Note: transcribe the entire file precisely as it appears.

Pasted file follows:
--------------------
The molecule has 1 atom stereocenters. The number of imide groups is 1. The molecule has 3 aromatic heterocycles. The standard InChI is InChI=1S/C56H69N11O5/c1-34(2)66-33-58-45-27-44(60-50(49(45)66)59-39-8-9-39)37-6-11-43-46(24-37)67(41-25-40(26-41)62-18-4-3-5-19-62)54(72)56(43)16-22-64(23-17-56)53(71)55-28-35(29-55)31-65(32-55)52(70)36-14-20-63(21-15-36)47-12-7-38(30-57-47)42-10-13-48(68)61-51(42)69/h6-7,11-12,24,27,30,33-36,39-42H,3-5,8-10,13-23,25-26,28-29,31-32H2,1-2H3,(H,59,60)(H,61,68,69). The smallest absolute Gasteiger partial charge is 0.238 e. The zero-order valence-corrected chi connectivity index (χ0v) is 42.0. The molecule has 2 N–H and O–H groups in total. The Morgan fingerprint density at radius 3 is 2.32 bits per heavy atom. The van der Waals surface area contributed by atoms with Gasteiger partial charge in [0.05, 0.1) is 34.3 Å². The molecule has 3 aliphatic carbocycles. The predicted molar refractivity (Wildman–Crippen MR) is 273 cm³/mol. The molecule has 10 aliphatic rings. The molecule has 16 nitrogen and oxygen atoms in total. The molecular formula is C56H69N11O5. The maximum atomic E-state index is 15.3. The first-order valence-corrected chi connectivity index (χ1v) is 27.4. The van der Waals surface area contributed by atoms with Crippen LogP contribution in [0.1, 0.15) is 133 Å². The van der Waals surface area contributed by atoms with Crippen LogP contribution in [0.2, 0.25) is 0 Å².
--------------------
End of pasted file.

The molecule has 1 atom stereocenters. The number of imide groups is 1. The molecule has 3 aromatic heterocycles. The standard InChI is InChI=1S/C56H69N11O5/c1-34(2)66-33-58-45-27-44(60-50(49(45)66)59-39-8-9-39)37-6-11-43-46(24-37)67(41-25-40(26-41)62-18-4-3-5-19-62)54(72)56(43)16-22-64(23-17-56)53(71)55-28-35(29-55)31-65(32-55)52(70)36-14-20-63(21-15-36)47-12-7-38(30-57-47)42-10-13-48(68)61-51(42)69/h6-7,11-12,24,27,30,33-36,39-42H,3-5,8-10,13-23,25-26,28-29,31-32H2,1-2H3,(H,59,60)(H,61,68,69). The smallest absolute Gasteiger partial charge is 0.238 e. The zero-order valence-corrected chi connectivity index (χ0v) is 42.0. The molecule has 2 N–H and O–H groups in total. The Morgan fingerprint density at radius 3 is 2.32 bits per heavy atom. The van der Waals surface area contributed by atoms with Gasteiger partial charge in [0.05, 0.1) is 34.3 Å². The molecule has 3 aliphatic carbocycles. The predicted molar refractivity (Wildman–Crippen MR) is 273 cm³/mol. The molecule has 10 aliphatic rings. The molecule has 16 nitrogen and oxygen atoms in total. The molecular formula is C56H69N11O5. The maximum atomic E-state index is 15.3. The first-order valence-corrected chi connectivity index (χ1v) is 27.4. The van der Waals surface area contributed by atoms with Crippen LogP contribution in [0.1, 0.15) is 133 Å². The van der Waals surface area contributed by atoms with Crippen LogP contribution in [0.2, 0.25) is 0 Å².